3. Business Dependence - marketing positioning of the relationship. This includes how you help your customer create go-to-market solutions, grow and retain their client base, and be competitively sound in their market.
  4. Customer Satisfaction - often an indication of how well your organization performed during a recent event. This often includes elements of service, support and delivery - delivering a new product or service; solving a service or maintenance issue; or executing a campaign, pilot program or evaluation.
  5. Performance - how a product or service holds up to expectations and required standards. Typically, performance is measured over a longer period of time and with more objective criteria than the measurement of satisfaction, which is event-based and emotionally influenced.
  6. Economic Value Proposition - refers to the financial implications in the relationship with a customer, such as the economic impact of having or not having a supplier's products or services.
  7. Alignment and Fit - in a buy/sell relationship includes factors such as shared mission and vision, culture, collaborative practices, leadership and expectations. The higher the degree of alignment and fit, the greater the degree of loyalty.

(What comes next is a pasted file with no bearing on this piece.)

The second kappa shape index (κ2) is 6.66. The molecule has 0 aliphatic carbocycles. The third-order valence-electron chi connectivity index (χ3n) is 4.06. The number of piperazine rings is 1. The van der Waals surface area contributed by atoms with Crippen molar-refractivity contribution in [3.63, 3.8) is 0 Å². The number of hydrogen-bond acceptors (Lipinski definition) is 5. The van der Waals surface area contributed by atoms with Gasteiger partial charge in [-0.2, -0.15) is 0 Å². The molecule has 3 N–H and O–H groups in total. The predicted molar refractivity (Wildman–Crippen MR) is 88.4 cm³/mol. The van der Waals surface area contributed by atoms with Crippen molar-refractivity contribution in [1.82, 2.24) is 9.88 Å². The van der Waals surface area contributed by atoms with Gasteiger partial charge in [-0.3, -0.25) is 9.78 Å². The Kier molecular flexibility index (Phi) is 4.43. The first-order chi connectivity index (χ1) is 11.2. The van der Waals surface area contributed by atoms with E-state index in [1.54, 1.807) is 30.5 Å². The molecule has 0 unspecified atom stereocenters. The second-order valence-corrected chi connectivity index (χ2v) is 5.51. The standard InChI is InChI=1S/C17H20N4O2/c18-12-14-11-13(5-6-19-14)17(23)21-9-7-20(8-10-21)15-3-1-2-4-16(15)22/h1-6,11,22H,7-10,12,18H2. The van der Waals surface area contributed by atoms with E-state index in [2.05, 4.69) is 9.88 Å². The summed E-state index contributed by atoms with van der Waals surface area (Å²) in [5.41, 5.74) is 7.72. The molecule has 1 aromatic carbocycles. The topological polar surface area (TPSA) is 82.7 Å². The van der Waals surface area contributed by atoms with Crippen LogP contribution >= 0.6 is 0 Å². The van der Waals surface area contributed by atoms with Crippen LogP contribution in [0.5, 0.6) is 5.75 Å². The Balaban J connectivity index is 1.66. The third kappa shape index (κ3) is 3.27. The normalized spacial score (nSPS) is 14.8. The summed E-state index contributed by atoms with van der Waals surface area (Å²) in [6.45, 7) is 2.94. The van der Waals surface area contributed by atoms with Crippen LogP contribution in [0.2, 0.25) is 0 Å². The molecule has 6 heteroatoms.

Each company is unique and for that reason you may not be able to measure all 7 Loyalty Indicators. It is very important to gather insights from multiple players in the customer organisation to get the most accurate measure of loyalty. Your success in an account will increase exponentially as you increase your collective knowledge, relationships and economic value. Remember, a strategic account is an extremely valuable asset and must be managed accordingly.


Feature Products: 

Customer Service Perspective
Benefits to the Organisation: Builds consistent customer service culture, improves customer satisfaction and loyalty, and reduces employee turnover and legal liability.

Measures the following characteristics: trust, tact, empathy, conformity, focus, flexibility as well as vocabulary and numeric ability proficiencies
Includes 3 Reports: 1. CSP Placement report, 2. CSP Coaching report, 3. CSP Individual Report


Benefits to the Organisation: Better hiring, promotional and management decisions, improves employee productivity, provides more targeted training, improves employee-manager communication, improves organisation efficiency, reduces workplace conflict, reduces turnover and people-related problems and increases engagement and productivity.


Building Customer Loyalty

A Satisfied Customer is NOT Always a Loyal Customer

Feature Products


Partner Training:
No partner training this month.

There is no seminar scheduled for December.




For Further Information Please Contact

Profiles International  -Victoria

T: 1300  PROFILE
    (1300 776 345)